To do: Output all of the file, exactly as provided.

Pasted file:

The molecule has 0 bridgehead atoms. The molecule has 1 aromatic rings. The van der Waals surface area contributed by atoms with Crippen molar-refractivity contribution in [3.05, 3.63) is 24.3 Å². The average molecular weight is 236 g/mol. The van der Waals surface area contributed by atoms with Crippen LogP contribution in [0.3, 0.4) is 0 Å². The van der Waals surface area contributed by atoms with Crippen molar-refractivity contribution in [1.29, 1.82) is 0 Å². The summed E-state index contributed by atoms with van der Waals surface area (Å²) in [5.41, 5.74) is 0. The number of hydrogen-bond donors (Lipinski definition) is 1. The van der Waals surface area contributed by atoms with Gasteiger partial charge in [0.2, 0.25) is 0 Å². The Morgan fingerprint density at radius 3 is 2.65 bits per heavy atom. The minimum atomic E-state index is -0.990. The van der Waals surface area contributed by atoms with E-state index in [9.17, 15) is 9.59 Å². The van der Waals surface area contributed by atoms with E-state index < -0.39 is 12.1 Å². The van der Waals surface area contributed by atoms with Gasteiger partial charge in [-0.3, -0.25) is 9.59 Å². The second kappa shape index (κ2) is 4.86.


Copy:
The molecule has 0 bridgehead atoms. The molecule has 1 aromatic rings. The van der Waals surface area contributed by atoms with Crippen molar-refractivity contribution in [3.05, 3.63) is 24.3 Å². The average molecular weight is 236 g/mol. The van der Waals surface area contributed by atoms with Crippen LogP contribution in [0.3, 0.4) is 0 Å². The van der Waals surface area contributed by atoms with Crippen molar-refractivity contribution in [1.29, 1.82) is 0 Å². The summed E-state index contributed by atoms with van der Waals surface area (Å²) in [5.41, 5.74) is 0. The number of hydrogen-bond donors (Lipinski definition) is 1. The van der Waals surface area contributed by atoms with Gasteiger partial charge in [0.2, 0.25) is 0 Å². The Morgan fingerprint density at radius 3 is 2.65 bits per heavy atom. The minimum atomic E-state index is -0.990. The van der Waals surface area contributed by atoms with E-state index in [9.17, 15) is 9.59 Å². The van der Waals surface area contributed by atoms with E-state index < -0.39 is 12.1 Å². The van der Waals surface area contributed by atoms with Gasteiger partial charge in [-0.3, -0.25) is 9.59 Å². The second kappa shape index (κ2) is 4.86.